Some salient points that Tom Stegall makes, all of with which I agree, are these:

    “The Bible actually teaches that it is possible for one who is eternally saved by God’s grace to:

    1) Commit idolatry and apostasy (1 Kgs. 11:1-10)
    2) Believe only for a while (Luke 8:13)
    3) Not continue in the Word of Christ (Jn. 8:31)
    4) Not abide in Christ (John 15:1-8)
    5) Become disqualified in the race of the Christian life (1 Cor. 9:24-27)
    6) Resist God’s chastening and correcting to the point of physical death (1 Cor. 11:30-32)
    7) Stray from the faith (1 Timothy 1:5-6)
    8) Shipwreck faith (1 Timothy 1:18-20)
    9) Fall away from the faith (1 Timothy 4:1-3)
    10) Deny the faith (1 Timothy 5:8)
    11) Cast off initial faith and follow Satan (1 Timothy 5:12-15)
    12) Stray from the faith by loving money (1 Timothy 6:9-10)
    13) Stray from the faith by professing false doctrine (1 Timothy 6:20-21)
    14) Deny Christ and be faithless (2 Timothy 2:11-13)
    15) Have faith overthrown (2 Timothy 2:14-18)

    Click to access download.aspx

  39. Jimmy, this is the immediate context:

    Are Good Works the Necessary Fruit of Salvation?

    In his book, The Gospel Under Siege, Hodges:

    1) Denies the necessity of good works in the life of a true Christian: “Consideration [in this book] will be given to some of the major texts that are thought to teach the necessity, or at least the inevitability, of good works in the life of a true Christian. The inconsistence of this view…must be faced” (p.8);

    2) Denies that good works are an essential fruit of salvation: “Can I know that I belong to Christ and belong to Him forever? If good works are really…an essential fruit of salvation, the answer to this question must be: No” (p.9);

    3) Says that good works are not a necessary outcome of saving faith: “If works are a necessary outcome of saving faith, the problem is equally great” (p.11; and the argumentation here used makes it clear that Hodges does not believe that works are a necessary outcome of saving faith);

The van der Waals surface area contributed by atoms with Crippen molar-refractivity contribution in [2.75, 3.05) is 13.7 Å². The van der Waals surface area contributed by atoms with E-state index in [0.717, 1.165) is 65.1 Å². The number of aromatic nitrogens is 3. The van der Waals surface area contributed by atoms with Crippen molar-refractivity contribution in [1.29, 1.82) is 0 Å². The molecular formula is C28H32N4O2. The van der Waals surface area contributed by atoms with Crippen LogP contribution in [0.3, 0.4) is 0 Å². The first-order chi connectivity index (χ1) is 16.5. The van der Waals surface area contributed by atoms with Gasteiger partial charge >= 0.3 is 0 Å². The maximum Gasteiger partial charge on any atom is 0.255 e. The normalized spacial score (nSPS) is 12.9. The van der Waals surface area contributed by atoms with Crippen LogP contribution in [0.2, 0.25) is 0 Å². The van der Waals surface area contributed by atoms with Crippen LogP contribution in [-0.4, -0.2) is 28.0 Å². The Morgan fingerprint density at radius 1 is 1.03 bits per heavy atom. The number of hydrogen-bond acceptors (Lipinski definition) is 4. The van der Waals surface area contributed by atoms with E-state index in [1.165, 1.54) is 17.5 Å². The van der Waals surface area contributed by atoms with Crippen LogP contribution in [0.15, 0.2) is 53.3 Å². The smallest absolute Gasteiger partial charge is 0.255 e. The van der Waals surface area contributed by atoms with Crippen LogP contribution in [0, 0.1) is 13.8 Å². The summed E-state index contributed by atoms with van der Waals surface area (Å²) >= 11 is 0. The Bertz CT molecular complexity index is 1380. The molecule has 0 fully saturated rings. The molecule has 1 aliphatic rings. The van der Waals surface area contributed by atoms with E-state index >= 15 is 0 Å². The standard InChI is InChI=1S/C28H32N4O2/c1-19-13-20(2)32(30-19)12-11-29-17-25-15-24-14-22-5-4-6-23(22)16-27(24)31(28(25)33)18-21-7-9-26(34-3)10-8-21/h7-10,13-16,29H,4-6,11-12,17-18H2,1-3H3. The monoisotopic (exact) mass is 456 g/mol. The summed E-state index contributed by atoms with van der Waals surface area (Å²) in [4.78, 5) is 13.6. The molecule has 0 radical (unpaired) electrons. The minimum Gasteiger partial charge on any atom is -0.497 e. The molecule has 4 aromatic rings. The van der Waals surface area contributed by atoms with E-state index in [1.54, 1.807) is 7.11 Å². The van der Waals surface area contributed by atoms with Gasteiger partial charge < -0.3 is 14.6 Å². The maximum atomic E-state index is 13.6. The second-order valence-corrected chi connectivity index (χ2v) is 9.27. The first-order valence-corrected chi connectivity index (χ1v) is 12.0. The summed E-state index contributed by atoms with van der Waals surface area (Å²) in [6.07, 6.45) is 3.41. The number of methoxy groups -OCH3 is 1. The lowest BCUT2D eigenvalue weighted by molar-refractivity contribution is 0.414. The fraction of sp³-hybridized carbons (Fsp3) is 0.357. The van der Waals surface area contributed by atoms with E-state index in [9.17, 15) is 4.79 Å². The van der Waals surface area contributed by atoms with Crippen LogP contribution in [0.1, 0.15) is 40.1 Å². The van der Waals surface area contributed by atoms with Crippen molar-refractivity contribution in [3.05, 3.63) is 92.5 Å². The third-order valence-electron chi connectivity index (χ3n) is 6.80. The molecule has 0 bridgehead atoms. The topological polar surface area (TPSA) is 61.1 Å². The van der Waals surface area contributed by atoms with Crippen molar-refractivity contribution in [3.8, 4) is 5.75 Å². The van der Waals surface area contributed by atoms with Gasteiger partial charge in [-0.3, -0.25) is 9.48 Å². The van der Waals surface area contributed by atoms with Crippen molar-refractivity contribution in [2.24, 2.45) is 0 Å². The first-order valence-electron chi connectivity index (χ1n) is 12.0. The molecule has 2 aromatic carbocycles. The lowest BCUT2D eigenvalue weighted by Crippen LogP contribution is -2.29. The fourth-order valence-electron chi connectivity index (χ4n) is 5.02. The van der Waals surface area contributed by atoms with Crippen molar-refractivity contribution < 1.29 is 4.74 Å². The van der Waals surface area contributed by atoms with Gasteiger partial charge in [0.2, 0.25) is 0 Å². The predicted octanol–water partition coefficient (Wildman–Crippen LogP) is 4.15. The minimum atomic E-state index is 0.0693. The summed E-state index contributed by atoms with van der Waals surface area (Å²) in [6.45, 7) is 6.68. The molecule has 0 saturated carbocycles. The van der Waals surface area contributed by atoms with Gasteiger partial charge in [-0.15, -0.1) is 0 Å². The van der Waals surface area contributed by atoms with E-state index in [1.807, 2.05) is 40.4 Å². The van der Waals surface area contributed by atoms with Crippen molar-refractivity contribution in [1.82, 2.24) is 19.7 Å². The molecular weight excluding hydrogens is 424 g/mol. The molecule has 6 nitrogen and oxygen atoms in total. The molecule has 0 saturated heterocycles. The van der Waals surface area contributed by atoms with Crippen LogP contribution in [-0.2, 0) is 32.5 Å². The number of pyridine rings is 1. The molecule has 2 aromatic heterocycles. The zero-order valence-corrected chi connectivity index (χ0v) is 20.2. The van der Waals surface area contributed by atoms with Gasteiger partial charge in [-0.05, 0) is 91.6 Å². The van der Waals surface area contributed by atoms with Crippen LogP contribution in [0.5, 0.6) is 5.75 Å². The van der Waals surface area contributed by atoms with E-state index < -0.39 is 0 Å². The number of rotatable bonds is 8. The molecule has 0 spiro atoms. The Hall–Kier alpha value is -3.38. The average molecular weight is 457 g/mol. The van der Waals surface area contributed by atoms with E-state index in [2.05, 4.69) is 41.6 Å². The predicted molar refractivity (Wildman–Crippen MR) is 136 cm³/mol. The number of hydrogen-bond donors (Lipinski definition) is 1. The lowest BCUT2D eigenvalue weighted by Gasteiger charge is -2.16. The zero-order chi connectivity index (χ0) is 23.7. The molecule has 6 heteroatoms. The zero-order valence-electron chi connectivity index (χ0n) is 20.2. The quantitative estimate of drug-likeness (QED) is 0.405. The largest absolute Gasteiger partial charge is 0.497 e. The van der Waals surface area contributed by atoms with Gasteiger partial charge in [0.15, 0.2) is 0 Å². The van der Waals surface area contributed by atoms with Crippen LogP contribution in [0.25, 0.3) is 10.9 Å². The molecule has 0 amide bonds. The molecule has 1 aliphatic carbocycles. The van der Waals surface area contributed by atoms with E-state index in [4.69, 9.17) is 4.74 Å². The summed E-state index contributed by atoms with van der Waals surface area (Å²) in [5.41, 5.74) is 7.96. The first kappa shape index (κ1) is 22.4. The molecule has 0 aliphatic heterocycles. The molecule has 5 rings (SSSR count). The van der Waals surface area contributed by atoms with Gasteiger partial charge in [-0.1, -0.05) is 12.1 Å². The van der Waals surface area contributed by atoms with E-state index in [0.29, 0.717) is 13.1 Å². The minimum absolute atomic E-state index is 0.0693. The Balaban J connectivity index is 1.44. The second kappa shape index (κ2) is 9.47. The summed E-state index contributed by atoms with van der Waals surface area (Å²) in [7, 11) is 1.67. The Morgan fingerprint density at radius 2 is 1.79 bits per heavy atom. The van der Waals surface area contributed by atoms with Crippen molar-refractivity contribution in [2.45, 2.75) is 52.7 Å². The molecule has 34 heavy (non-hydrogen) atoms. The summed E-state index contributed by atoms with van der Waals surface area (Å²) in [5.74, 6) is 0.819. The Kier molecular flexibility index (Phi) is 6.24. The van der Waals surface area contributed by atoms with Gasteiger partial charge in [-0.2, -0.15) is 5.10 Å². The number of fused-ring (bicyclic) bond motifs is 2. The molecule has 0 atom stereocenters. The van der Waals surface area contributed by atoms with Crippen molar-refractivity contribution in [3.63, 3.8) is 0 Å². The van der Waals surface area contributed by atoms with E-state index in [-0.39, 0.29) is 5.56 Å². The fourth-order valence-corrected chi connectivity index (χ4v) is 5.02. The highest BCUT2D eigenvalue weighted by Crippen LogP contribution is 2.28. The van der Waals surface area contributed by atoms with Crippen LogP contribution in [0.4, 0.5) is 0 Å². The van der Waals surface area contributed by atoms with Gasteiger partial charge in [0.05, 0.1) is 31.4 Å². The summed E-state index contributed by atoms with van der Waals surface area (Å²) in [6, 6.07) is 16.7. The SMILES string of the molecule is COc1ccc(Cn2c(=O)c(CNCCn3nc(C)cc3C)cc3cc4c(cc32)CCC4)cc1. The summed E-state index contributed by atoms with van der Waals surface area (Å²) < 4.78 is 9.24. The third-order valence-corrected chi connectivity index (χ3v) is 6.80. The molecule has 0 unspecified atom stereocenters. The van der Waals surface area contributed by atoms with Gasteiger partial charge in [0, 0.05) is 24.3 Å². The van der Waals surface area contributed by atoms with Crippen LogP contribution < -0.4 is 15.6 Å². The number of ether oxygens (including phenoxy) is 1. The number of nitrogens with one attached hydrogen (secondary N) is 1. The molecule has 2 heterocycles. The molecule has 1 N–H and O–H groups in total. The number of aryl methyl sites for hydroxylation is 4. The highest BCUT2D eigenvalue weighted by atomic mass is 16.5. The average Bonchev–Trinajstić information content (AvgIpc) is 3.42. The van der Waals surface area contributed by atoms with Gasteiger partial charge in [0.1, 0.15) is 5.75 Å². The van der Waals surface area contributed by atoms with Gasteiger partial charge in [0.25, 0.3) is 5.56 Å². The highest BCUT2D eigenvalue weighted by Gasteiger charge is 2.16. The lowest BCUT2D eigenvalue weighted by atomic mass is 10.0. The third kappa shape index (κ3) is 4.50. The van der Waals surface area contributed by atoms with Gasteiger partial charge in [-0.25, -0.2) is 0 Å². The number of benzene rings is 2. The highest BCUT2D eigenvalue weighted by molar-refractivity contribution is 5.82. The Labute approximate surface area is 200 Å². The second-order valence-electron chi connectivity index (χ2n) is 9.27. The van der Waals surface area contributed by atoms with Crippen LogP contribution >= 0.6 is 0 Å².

4) Denies that good works are an inevitable outcome of genuine saving faith: “Certain passages in the Pauline letters have been taken to prove that good works are an inevitable outcome of genuine saving faith. As has already been pointed out, this kind of deduction destroys the believer’s ground of assurance” (p.79);

    5) Says that the Bible does not teach that a true Christian will persevere in good works: “Some believe [wrongly so, according to Hodges] the Bible teaches that a true Christian will persevere in good works” (p.11).

    [In a later edition of The Gospel Under Siege, I have been told that Hodges has modified some of these statements, thankfully].


    In being critical of the position of Hodges, Dillow, Faust, etc. we do not mean to imply that true believers always live lives that are pleasing to God and super-abounding in good works. We recognize that carnality can be a major problem among believers and that regenerate people can and do backslide. Saved people can be in a very sad spiritual state, and this we do not question. They can even walk as unregenerate men (1 Cor. 3:1-4). These important issues are dealt with in detail in the following document: Saved By Grace Alone. We do not hold to the Lordship salvation teaching that good works automatically and unfailingly result from saving faith. There is a delicate Biblical balance on this issue that must be maintained. “The pendulum swings, ridiculous extreme, bypassing the truth which lieth between.” The so called “free grace” position and the Lordship salvation position are two extreme positions. The truth is to be found somewhere in between. This is common in theology. With most areas of doctrine, there are usually extreme and unbalanced views on both sides of the truth.

    What we are concerned about is the teaching that a truly saved person can totally abandon the faith, deny Christ, deny the gospel, and even mock the Christian faith, or that a true believer can have a life that is characterized by and dominated by immorality, disobedience, and wickedness.


    …why did Jesus say, “even so, every good tree bringeth forth good fruit…a good tree cannot bring forth evil fruit…a good man out of the good treasure of the heart bringeth forth good things” (Matt. 7:17-18; 12:35)?